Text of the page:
Chagres National Park

Year of compilation: 2003

Site description
Chagres National Park protects the upper Chagres River watershed above Lake Alajuela (Madden), (5,000 ha), a reservoir that provides water for the operation of the Panama Canal, as well as drinking water and hydroelectric power for Panama City. In the Chagres basin, the park includes the Boquerón, Pequení, and Las Cascadas tributaries of the Chagres. North of the Chagres basin, it includes the upper watersheds of the Nombre de Dios, Viento Frio, Cuango, Culebra, and Mandinga Rivers, which flow directly into the Caribbean. The highest point is at Cerro Jefe (1,007 m) in the southeast. The historic Spanish colonial road, the Camino Real from Panama City to Portobelo and Nombre de Dios, passes through the park.

Key biodiversity
The globally threatened endemic Speckled Ant-shrike of the Darién Lowlands occurs in the foothills of the park. The globally near-threatened Great Curassow, Harpy Eagle, Russet-crowned Quail-Dove, and Blue-and-gold Tanager are also found, and the near-threatened Plumbeous Hawk and Crested Eagle probably also occur. Two active Harpy Eagle nests were found in the park in 1997. Many nationally threatened species, as well as many endemics of the Darién Lowlands and Darién Highlands EBAs, also occur.

Non-bird biodiversity: Mammals recorded or probably present include Water Opossum, Central American Woolly Opossum, Slaty Mouse Opossum, Giant Anteater, Silky Anteater, Northern Naked-tailed Armadillo, Geoff-roy’s Tamarin, Western Night Monkey, Central American Spider Monkey, Panamanian Spiny Pocket-Mouse, Capybara, Crab-eating Raccoon, Bush Dog, Olingo, Neotropical River Otter, Ocelot, Margay, Jaguarundi, Puma, Jaguar, and Baird’s Tapir. Reptiles and amphibians include the frogs and toads Atelopus limosus, Colosthetus flotator, C. inguinalis, Minyobates fulguritus, M. minutus, Phyllomedusa lemur, Eleutherodactylus gollmeri, E. museosus, and E. pardalis, the salamanders Bolitoglossa biseriata and B. schizodactyla, the lizards Sphaerodactylus lineolatus, Anadia vittata, Leposoma southi, Ptychoglossus festae, and Anolis poecilopus, and the snakes Rhadinaea sargenti, Urotheca fulviceps, and Micrurus stewarti (Ibáñez 1997c,d,e).

Pressure/threats to key biodiversity
Within the park, 17,000 ha, or 14% of the land area, has been deforested, mostly around Lake Alajuela but also near Cerro Azul and Cerro Jefe and in the San Cristobal and Piedras River valleys. Although some new deforestation continues within the park, it is not presently a severe problem. Illegal hunting, including market hunting, is a problem especially near populated areas. Largely uncontrolled placer gold mining takes place within the park in the River Cuango watershed in the north, and threatens to spread to the Chagres watershed as well. There is a legal and controlled manganese mine near the northern boundary of the park near Portobelo. Conservation of the park would be enhanced by a management program for its buffer areas, as well as extension of its boundaries southward on the Pacific watershed at the far eastern end of the park, where remaining unprotected forest is threatened. Small numbers of tourists visit the area of Camp Chagres and indigenous villages on Chagres and Pequení Rivers, and enjoy white-water river rafting on the Piedras and Chagres Rivers. Approximately 2,700 people were living within the park in 1990, mainly latinos and Embera around the shores of Lake Alajuela and on the Pequení River. The parts of the park near the headquarters at Camp Chagres south of the lake and at Cerro Azul are easily accessible, but the upper part of the Chagres basin is remote and is essentially wilderness.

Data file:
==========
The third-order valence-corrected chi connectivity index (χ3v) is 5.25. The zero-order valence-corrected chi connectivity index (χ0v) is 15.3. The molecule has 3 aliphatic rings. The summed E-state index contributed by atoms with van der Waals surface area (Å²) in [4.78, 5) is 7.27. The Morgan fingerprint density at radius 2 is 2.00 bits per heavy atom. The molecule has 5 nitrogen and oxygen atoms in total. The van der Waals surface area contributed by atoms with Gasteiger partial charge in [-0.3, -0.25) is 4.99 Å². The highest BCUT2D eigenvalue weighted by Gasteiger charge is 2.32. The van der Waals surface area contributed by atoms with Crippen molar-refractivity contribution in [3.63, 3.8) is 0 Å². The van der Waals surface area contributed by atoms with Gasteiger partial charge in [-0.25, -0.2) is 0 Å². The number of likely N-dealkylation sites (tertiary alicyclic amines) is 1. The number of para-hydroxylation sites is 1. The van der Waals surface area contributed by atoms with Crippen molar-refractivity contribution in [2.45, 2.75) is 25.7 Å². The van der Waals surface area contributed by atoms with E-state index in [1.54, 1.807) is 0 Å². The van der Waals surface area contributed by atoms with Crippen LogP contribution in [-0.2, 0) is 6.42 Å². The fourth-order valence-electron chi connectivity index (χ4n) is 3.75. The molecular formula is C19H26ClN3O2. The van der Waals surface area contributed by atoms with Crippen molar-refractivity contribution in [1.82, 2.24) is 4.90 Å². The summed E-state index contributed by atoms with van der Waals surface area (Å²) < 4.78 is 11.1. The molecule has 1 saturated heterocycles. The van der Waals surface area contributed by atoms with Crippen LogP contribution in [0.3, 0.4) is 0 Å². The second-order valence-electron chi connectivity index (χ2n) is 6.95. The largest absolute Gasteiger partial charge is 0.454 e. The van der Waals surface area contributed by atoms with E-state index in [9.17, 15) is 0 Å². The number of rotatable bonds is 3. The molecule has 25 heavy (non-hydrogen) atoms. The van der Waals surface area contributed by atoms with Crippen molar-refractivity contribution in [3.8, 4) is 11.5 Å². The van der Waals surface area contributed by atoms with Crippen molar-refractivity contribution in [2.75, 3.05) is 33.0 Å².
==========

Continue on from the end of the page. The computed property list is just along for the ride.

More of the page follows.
Conservation responses/actions for key biodiversity
A MOSI station is in operation near Campo Chagres.

Protected areas
Chagres National Park was established in 1984. It is contiguous with Portobelo National Park along its northern boundary and the Narganá Wildlands Area in the east.

Habitat and land use
The park contains semideciduous lowland, evergreen lowland, and submontane forest. Land use within and around the park includes primarily cattle and subsistence agriculture, although there are adjacent urban/suburban areas at Chilibre just southeast of Lake Alajuela, and at Cerro Azul in the foothills. The Altos de Cerro Azul housing development is within the park boundaries.

Recommended citation
BirdLife International (2022) Important Bird Areas factsheet: Chagres National Park. Downloaded from on 30/06/2022.